* THE LAST ISSUE IS HARPER’S defense, which was really bad, per the advanced metrics last season. I’m not sold on defensive metrics quite yet, but Harper’s weren’t good during his age-25 season, and the Giants have a gigantic outfield. If he’s a bad defender in his prime, how’s he going to look in the back-half of a 10-year contract? The DH might be added to the NL before Harper’s contract ends, but there’s no guarantee that happens, and it’s highly unlikely Harper is able to stay in the outfield through the end of his contract. For some teams, signing Harper makes perfect sense. The Phillies are a good example. They’re in a winning window, have cheap young talent, have future payroll flexibility and play in a smaller ballpark where defensive issues can be hidden better. The Giants don’t have any of those luxuries. They’re not a fit for Harper.

* SO WHERE DO THE GIANTS turn? Honestly, I don’t know. They have a bad farm system, a bad (and old) MLB roster and a bad future contract situation. They’re most tradable players – Madison Bumgarner and Posey – are legends who you can’t really trade without upsetting the fan base. Plus, those two have minimal trade value because Bumgarner is on the last year of his contract and Posey is an aging catcher with a lot of money left on his deal. The Giants probably need to tank to replenish the farm system, but you don’t want to do that to a fan base that has supported the team well over the last decade, and it'd be a four- to five-year rebuild. New Giants baseball czar Farhan Zaidi inherited a tough situation, but the solution isn’t to add Bryce Harper.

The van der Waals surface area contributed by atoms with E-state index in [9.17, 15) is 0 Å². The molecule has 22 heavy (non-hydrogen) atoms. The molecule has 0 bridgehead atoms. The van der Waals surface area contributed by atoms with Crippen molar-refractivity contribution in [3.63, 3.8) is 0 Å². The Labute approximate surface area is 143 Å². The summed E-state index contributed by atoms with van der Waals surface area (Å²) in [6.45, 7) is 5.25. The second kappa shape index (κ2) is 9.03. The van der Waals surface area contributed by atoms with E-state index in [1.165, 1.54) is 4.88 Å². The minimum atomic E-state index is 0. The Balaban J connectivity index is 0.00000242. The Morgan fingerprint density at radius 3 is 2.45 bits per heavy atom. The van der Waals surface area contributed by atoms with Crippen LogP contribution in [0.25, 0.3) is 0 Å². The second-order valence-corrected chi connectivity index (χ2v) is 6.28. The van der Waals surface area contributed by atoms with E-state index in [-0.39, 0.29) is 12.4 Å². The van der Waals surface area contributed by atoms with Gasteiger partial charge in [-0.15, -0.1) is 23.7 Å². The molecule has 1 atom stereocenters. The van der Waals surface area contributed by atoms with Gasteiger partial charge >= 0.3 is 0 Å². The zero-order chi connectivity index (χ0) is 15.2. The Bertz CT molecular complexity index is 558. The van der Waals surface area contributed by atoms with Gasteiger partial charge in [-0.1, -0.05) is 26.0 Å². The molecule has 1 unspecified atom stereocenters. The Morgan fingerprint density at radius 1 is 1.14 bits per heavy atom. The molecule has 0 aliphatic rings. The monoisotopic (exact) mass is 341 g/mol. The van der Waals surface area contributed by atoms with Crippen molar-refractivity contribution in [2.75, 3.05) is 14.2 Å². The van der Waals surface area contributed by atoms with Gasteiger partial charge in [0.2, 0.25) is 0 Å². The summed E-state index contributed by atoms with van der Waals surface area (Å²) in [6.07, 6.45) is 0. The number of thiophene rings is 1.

* DUKE STAR ZION WILLIAMSON blew out his shoe in the first 45 seconds of the Blue Devils’ showdown with North Carolina this week, suffering a minor knee sprain. Some are saying he should sit out the season so he doesn’t risk his NBA future (he’s going to be the No. 1 draft pick barring a catastrophic injury). I wouldn’t blame him if he did that, but he shouldn’t be forced into that situation. He should be getting paid to play college ball if the NBA mandates he must spend a year in college before being draft eligible. People were paying up to $3,300 per ticket for that Duke-UNC game. They were paying that to see Williamson. But he was getting none of that money. It’s a joke, and if it leads to him sitting the rest of the season, I’d understand.

* NEVADA FOOTBALL GOT SOME good news this week when starting middle linebacker Gabe Sewell said he was returning to school for his senior season rather than transferring. That comes after the news that Lucas Weber was granted a sixth year of eligibility. If neither of those things broke Nevada's way, the Wolf Pack would have lost its top seven tacklers from 2018, which would have been devastating. At least Nevada returns two of the top seven with the return of Sewell and Weber. With a new starting quarterback next season, the Wolf Pack needs its defense to sustain what we saw this last season when it was above average nationally. It will be a lot easier to do so with Sewell and Weber than without them.

Columnist Chris Murray provides insight on Northern Nevada sports. Contact him at or follow him on Twitter @MurrayNSN.